This is the third in a nine-part series exploring the components of true category management.
The category role identifies the importance of the category to the retailer. This is the role the retailer wants the category to play within their store. A category can be used to bring new consumers into the store, increase foot traffic, support routine shopping needs, be a destination for seasonal/occasional purchases, a one-stop-shop or for convenience. Retailers may assign different roles to categories within their stores depending on the customers they want to attract.
Category roles are great way of developing specific strategies to target customer needs. For example, the retailer might want to be known as the best store to support all of the needs of new parents. In this example the retailer would stock a wide variety of baby and infant products across several product segments. Their selection would be better than their competition, differentiating them in their market.
Sometimes rolls vary within a category. The retailer might want to be the low price leader in certain segments within the category to draw shoppers into their store—in our example, the lowest everyday price on baby food in the market. They would then earn a higher margin on complementary items like baby clothes, soaps and shampoos, lotions and creams, etc.
Natural retailers have their choice from several different types of category roles, the most popular being the five that follow:
The retailer uses the destination category to take a leadership role in the market. The destination category communicates the retailer’s commitment to meet the specific needs of consumers. It delivers consistent superior value to target shoppers and is used to define the target consumer image of the retailer for the market. For example, a store might want to be known as the preferred destination for ready-to-eat meal solutions. Their deli would then be well stocked with a wide variety of prepared meals and side dishes. The destination category draws shoppers to the store where they can do the rest of their shopping when they come in for dinner.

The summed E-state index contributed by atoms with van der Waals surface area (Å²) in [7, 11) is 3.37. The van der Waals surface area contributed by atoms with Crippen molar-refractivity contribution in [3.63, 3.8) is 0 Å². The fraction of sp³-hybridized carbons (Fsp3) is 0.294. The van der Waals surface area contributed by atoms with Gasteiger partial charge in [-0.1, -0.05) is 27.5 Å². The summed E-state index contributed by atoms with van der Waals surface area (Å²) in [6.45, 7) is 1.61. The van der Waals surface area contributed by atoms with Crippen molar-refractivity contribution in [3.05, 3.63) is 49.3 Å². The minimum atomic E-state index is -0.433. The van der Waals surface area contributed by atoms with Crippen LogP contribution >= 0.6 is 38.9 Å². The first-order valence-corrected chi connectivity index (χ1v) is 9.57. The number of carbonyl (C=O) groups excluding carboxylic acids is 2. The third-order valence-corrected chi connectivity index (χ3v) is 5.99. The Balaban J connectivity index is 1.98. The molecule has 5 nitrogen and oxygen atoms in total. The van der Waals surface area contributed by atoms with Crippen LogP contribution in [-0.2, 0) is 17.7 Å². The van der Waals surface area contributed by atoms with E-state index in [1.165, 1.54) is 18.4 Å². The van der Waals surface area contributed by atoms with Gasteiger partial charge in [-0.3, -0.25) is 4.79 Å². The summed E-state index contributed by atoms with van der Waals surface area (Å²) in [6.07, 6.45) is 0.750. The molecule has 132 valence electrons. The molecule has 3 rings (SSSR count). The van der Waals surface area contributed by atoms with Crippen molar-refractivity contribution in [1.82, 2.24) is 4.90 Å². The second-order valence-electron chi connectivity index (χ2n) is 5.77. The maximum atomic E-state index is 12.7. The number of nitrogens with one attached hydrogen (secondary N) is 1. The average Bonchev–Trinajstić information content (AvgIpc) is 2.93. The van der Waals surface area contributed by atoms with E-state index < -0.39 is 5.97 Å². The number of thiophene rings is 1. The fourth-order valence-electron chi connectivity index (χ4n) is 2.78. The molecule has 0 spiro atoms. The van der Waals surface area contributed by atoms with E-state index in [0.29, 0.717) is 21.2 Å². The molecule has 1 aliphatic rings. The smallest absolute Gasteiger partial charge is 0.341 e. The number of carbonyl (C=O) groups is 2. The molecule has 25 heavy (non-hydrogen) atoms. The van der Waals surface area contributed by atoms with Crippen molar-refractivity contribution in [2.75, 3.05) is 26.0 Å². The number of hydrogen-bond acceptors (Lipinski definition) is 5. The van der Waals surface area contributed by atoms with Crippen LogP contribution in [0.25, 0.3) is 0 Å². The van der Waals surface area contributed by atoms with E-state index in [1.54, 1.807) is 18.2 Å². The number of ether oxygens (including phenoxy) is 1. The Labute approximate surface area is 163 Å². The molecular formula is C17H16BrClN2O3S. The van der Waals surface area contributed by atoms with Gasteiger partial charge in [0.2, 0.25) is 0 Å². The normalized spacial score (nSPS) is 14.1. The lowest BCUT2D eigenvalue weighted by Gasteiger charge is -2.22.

The routine category is designed to assist in building the target consumers' image of the retailer. A routine category serves as a link between the retailer and the consumer. This would include most of the "routine" items consumers typically put on their shopping list.
3. Preferred routine
The preferred routine role for a category is used to help define the retailer as the preferred choice by delivering consistent superior value to the target consumer. This is the trusted retailer that consumers go to when they try to fill specific needs—for instance, one that's committed to having best-quality produce in the market. Produce is a routine purchase for consumers, but produce selection can vary greatly by retailer. Natural stores can differentiate themselves by offering the best local and regional produce in the market.
A seasonal/occasional role for a category is focused on specific events—the floral department for Mother’s Day. Retailers typically place a great deal of emphasis on the floral department on Mother's Day by increasing their selection, inventory and gift ideas.
The convenience role is geared toward filling impulse needs. This category strategy typically plays an important role delivering profit and margin enhancement through items like the ready-to-eat meals in the deli and the chilled single serve beverages at the checkout lines.
Category rules are an important part of the retailer strategy to satisfy shopper needs and differentiate themselves. Manufacturers should work closely with retailers to develop strategies to increase foot traffic in their stores.